Source:

Interview with Joan Carty, president and chief operating officer, Housing Development Fund, 29 October 2014; Correspondence from Joan Carty, 17 November 2014 and 26 February 2016.

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Source:

Correspondence from Joan Carty, 14 November 2014; Interview with Joan Carty, 29 October 2014.

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Source:

Interview with Joan Carty, 29 October 2014; Joint Center for Housing Studies of Harvard University. 2015. “America’s Rental Housing: Expanding Options for Diverse and Growing Demand,” 15–6. Accessed 3 March 2016; Correspondence from Joan Carty, 14 November 2014.

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Source:

Correspondence from Joan Carty, 14 November 2014, 26 February and 13 December 2016; Mindy Ault. 2016. “An Annual Look at the Housing Affordability Challenges of America’s Working Households.” Housing Landscape 2016, 6. Accessed 3 March 2016; Correspondence from Joan Carty, 14 November 2014.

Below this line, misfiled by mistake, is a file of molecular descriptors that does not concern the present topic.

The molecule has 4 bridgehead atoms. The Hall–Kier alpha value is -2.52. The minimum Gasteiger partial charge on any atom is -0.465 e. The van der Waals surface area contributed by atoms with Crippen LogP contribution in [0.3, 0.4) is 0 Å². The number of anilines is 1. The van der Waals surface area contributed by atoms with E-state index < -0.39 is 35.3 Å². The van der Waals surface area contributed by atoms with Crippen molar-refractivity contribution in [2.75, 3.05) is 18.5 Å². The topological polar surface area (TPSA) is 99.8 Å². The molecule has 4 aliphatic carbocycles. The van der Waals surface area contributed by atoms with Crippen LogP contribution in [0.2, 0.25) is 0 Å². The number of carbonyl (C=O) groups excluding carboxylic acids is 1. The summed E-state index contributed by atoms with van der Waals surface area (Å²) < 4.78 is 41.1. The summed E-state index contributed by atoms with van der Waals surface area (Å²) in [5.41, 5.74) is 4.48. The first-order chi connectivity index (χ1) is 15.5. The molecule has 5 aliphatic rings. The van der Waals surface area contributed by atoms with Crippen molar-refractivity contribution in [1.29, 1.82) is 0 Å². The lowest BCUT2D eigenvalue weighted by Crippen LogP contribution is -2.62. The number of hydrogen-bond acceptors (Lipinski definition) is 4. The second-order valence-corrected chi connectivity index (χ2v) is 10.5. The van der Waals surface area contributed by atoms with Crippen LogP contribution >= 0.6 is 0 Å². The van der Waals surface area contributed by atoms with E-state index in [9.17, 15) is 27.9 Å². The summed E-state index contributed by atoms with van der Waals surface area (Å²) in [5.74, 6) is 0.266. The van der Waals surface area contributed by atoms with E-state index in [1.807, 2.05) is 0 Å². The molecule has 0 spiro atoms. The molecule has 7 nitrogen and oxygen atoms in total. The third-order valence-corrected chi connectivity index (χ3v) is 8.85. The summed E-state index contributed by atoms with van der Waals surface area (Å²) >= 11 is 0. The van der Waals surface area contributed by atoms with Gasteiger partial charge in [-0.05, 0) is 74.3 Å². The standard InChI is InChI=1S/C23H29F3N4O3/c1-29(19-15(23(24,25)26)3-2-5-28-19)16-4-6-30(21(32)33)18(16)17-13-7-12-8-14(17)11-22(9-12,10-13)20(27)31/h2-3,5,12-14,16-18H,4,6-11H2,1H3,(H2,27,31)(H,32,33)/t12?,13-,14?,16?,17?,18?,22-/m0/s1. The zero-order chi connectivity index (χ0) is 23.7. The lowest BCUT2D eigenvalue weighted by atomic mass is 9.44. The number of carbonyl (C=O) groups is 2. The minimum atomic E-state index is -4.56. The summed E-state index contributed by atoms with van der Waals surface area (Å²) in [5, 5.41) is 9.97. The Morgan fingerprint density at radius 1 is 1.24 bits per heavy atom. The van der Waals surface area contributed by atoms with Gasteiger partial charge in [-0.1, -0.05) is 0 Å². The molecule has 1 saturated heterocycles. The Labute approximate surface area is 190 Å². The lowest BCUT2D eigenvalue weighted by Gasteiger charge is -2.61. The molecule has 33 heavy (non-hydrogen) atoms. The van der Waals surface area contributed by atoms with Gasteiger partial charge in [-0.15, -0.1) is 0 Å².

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Source:

Correspondence from Bridgette Russell, managing director, Neighborhood Housing Services of New Haven, HomeOwnership Center, 11 November 2014; Correspondence from Joan Carty, 14 November 2014.

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Source:

Correspondence from Joan Carty, 26 February 2016.

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Source:

Correspondence from Joan Carty, 26 February 2016.

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Source:

Correspondence from Joan Carty, 26 February 2016.

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Source:

Correspondence from Joan Carty, 14 November 2014.